When my former boss (and first magazine editor) at Seventeen, Maya, uploaded this photo on Facebook, I couldn’t get over how FRESH I looked in it. I admit I got a little bit affected and fixated on then and now: as in comparing a recent pic to this. Futile, I know, but necessary. (It could also be the lighting; after all, I believe this was taken on a stage with spotlights. Hah!)
I’m not exactly one to be bothered by the aging process. Or maybe I should take that back because I’ve worked in beauty for quite some time now so I probably don’t realize that I have a slightly heightened awareness of skincare and makeup, and it’s something that’s just there so I tend to take it for granted.
Anyway, this picture is a beautiful and painful reminder that I should follow my own advice and commit to a new skincare regimen. I’m most inclined to hit the Clarins counters only because I’ve seen this brand work, on myself and on peers who have used it in times of dire skin.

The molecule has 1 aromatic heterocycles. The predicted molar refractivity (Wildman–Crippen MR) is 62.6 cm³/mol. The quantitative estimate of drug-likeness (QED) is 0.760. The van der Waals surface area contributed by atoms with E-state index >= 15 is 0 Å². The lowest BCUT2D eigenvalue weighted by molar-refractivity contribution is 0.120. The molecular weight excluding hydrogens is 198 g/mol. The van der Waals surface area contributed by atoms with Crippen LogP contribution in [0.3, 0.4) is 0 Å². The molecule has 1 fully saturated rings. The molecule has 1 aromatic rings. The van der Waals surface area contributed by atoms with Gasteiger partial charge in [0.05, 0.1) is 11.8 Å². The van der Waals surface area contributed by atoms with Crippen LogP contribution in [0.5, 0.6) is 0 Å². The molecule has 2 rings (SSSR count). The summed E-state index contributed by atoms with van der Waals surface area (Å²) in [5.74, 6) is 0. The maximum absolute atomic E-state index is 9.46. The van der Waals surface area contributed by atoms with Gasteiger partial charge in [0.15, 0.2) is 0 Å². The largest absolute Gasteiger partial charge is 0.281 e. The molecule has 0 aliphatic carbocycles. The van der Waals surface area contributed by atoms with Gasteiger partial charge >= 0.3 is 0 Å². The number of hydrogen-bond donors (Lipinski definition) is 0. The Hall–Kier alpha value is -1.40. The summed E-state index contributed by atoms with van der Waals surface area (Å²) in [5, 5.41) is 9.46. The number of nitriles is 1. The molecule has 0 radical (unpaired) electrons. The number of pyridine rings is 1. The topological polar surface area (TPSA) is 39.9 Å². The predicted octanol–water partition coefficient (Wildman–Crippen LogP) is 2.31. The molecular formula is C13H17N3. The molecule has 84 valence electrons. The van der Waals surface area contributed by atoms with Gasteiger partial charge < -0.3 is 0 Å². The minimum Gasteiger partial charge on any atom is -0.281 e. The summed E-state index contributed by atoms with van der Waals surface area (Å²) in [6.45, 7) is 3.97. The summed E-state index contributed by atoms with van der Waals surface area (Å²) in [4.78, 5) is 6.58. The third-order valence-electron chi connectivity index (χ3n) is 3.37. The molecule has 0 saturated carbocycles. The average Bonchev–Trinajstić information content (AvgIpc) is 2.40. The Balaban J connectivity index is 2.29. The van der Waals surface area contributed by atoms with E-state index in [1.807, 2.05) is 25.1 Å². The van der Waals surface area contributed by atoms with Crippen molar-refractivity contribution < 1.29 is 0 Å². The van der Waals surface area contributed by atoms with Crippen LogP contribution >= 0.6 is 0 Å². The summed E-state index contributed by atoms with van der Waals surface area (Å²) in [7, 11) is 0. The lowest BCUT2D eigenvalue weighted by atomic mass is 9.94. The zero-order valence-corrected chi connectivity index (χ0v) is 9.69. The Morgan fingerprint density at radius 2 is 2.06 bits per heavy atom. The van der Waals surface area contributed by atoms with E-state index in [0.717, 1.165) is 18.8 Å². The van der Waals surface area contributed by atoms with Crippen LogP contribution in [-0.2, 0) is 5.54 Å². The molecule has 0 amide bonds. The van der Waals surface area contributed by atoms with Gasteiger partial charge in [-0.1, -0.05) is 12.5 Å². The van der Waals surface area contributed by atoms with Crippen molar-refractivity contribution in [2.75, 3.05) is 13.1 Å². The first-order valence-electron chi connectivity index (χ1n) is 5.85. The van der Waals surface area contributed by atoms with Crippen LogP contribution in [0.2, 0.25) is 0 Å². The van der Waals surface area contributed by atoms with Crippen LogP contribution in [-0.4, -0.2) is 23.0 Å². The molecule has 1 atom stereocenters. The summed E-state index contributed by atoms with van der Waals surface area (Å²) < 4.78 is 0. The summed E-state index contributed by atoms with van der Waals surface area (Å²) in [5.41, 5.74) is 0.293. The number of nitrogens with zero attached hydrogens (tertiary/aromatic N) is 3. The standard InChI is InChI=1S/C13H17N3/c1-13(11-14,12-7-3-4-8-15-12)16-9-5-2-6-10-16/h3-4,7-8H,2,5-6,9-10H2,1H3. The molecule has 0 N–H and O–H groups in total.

Now, never say never but if there’s one thing I haven’t tried during all these years writing about skincare, hair, makeup, cosmetics… it’s plastic surgery, or anything that involves needles. At Seventeen, I didn’t have to worry about covering this ‘beat’ because my job didn’t call for it. But eventually at Cosmo, we were offered to try everything from mesotherapy injections, Thermage facials, breast augmentation, liposuction, and so forth.
Fortunately, I didn’t have to do any of these because there were always other people who were willing to test-drive these cosmetic ‘innovations.’ I was left to deal with orange hair, robotic perming machines, body wraps involving seaweed and mud, and all else in between. Not a bad compromise.
Plastic surgery is something that requires a delicate sense of proportion and an impeccably refined—and most importantly, balanced—aesthetic that not very many who are in the profession are able to show for in their work. If you’re considering going under the knife, it’s crucial to shop around, do extensive research, and look for people who have achieved great results (you’ll have to look hard because if a surgeon’s good, chances are you can’t even tell someone’s had something done).